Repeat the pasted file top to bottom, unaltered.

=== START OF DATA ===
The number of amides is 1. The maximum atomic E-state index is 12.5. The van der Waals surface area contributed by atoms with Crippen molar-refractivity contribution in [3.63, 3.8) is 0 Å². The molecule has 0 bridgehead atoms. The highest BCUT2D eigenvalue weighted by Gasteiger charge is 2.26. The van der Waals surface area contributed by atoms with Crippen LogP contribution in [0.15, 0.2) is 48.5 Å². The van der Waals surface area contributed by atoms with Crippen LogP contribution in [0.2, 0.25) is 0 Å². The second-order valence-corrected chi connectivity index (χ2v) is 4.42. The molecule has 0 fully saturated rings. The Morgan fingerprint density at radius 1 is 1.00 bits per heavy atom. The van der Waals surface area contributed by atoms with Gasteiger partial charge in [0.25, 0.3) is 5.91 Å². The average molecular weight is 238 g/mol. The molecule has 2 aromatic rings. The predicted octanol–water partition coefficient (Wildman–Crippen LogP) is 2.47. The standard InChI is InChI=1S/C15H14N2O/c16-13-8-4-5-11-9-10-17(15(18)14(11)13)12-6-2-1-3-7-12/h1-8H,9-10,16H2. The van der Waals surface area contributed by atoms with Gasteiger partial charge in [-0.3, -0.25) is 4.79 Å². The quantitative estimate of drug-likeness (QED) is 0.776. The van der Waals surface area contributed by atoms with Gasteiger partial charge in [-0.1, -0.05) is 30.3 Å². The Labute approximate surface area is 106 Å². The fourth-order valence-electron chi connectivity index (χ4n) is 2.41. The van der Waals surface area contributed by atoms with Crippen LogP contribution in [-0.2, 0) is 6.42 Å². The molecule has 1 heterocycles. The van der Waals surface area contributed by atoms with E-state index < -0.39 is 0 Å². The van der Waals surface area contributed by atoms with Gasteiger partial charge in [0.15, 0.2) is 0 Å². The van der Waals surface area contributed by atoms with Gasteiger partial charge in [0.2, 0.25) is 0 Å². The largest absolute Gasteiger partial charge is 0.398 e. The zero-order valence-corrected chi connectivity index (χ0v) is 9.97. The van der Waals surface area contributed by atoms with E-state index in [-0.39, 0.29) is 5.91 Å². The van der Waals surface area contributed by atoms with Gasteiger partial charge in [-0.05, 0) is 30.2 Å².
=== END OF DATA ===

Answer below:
The number of amides is 1. The maximum atomic E-state index is 12.5. The van der Waals surface area contributed by atoms with Crippen molar-refractivity contribution in [3.63, 3.8) is 0 Å². The molecule has 0 bridgehead atoms. The highest BCUT2D eigenvalue weighted by Gasteiger charge is 2.26. The van der Waals surface area contributed by atoms with Crippen LogP contribution in [0.15, 0.2) is 48.5 Å². The van der Waals surface area contributed by atoms with Crippen LogP contribution in [0.2, 0.25) is 0 Å². The second-order valence-corrected chi connectivity index (χ2v) is 4.42. The molecule has 0 fully saturated rings. The Morgan fingerprint density at radius 1 is 1.00 bits per heavy atom. The van der Waals surface area contributed by atoms with Gasteiger partial charge in [0.25, 0.3) is 5.91 Å². The average molecular weight is 238 g/mol. The molecule has 2 aromatic rings. The predicted octanol–water partition coefficient (Wildman–Crippen LogP) is 2.47. The standard InChI is InChI=1S/C15H14N2O/c16-13-8-4-5-11-9-10-17(15(18)14(11)13)12-6-2-1-3-7-12/h1-8H,9-10,16H2. The van der Waals surface area contributed by atoms with Gasteiger partial charge in [-0.3, -0.25) is 4.79 Å². The quantitative estimate of drug-likeness (QED) is 0.776. The van der Waals surface area contributed by atoms with Gasteiger partial charge in [-0.1, -0.05) is 30.3 Å². The Labute approximate surface area is 106 Å². The fourth-order valence-electron chi connectivity index (χ4n) is 2.41. The van der Waals surface area contributed by atoms with Crippen LogP contribution in [-0.2, 0) is 6.42 Å². The molecule has 1 heterocycles. The van der Waals surface area contributed by atoms with E-state index < -0.39 is 0 Å². The van der Waals surface area contributed by atoms with Gasteiger partial charge in [0.15, 0.2) is 0 Å². The van der Waals surface area contributed by atoms with Gasteiger partial charge in [0.2, 0.25) is 0 Å². The largest absolute Gasteiger partial charge is 0.398 e. The zero-order valence-corrected chi connectivity index (χ0v) is 9.97. The van der Waals surface area contributed by atoms with E-state index in [-0.39, 0.29) is 5.91 Å². The van der Waals surface area contributed by atoms with Gasteiger partial charge in [-0.05, 0) is 30.2 Å².